Do you shut down in yoga class when your teacher uses Sanskrit words and concepts? Or, are you the opposite? You relish the opportunity to extend your learning about yoga, even to the point of assimilating an unfamiliar language.
Probably you stand in the middle; you don’t mind a smattering of the Sanskrit but not so much it keeps you in your head. That’s the position I occupied until last year when I decided – okay, I’ve been into yoga for 40-plus years – about bloody time I studied Patanjali’s Yoga Sutra.
I’m a late bloomer in so many ways; it’s one of the advantages of living a long life!
So, study I did and now that I’ve grasped some of the philosophy of yoga a la Mr. P. (as one of the students calls the Old Sage), I’m sharing what I’m learning in my classes. I even had the audacity to create a Patanjali study group, which has been meeting on Saturday afternoons.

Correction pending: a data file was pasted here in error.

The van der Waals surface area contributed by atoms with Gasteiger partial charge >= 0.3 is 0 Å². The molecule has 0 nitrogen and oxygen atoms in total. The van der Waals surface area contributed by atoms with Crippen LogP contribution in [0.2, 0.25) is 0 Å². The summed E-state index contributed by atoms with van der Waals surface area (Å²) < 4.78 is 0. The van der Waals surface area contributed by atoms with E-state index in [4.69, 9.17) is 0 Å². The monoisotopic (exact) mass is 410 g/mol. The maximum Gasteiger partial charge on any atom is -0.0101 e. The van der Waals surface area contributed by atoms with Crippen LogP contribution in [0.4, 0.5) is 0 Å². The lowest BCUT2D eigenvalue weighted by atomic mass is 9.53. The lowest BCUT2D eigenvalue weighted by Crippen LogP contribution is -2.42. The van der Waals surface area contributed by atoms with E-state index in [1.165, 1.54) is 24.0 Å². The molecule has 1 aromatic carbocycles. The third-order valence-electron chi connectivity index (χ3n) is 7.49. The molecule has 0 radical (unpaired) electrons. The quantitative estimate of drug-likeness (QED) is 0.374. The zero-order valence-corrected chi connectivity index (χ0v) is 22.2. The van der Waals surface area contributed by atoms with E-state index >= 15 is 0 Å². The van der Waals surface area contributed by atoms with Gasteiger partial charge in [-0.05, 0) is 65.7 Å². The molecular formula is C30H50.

Here are a couple of key concepts from Sutra II-46:
Asana must have the dual qualities of alertness and relaxation.
Various Patanjali interpreters have widely differing meanings for the above concepts. B.K.S. Iyengar is characteristically expressive in his comments in Light on the Yoga Sutras of Patanjali:
Whatever asana is performed, it should be done with a feeling of firmness, steadiness and endurance in the body; goodwill in the intelligence of the heart, and awareness and delight in the intelligence of the heart…. Performance of the asana should be nourishing and illuminative.
Oh my! How’s a yoga teacher supposed to convey all of that?
I was very heartened to hear from one of the study group students that she felt her yoga had transformed along the lines of sthira and sukha since she’d been attending my general classes.
Something’s working 🙂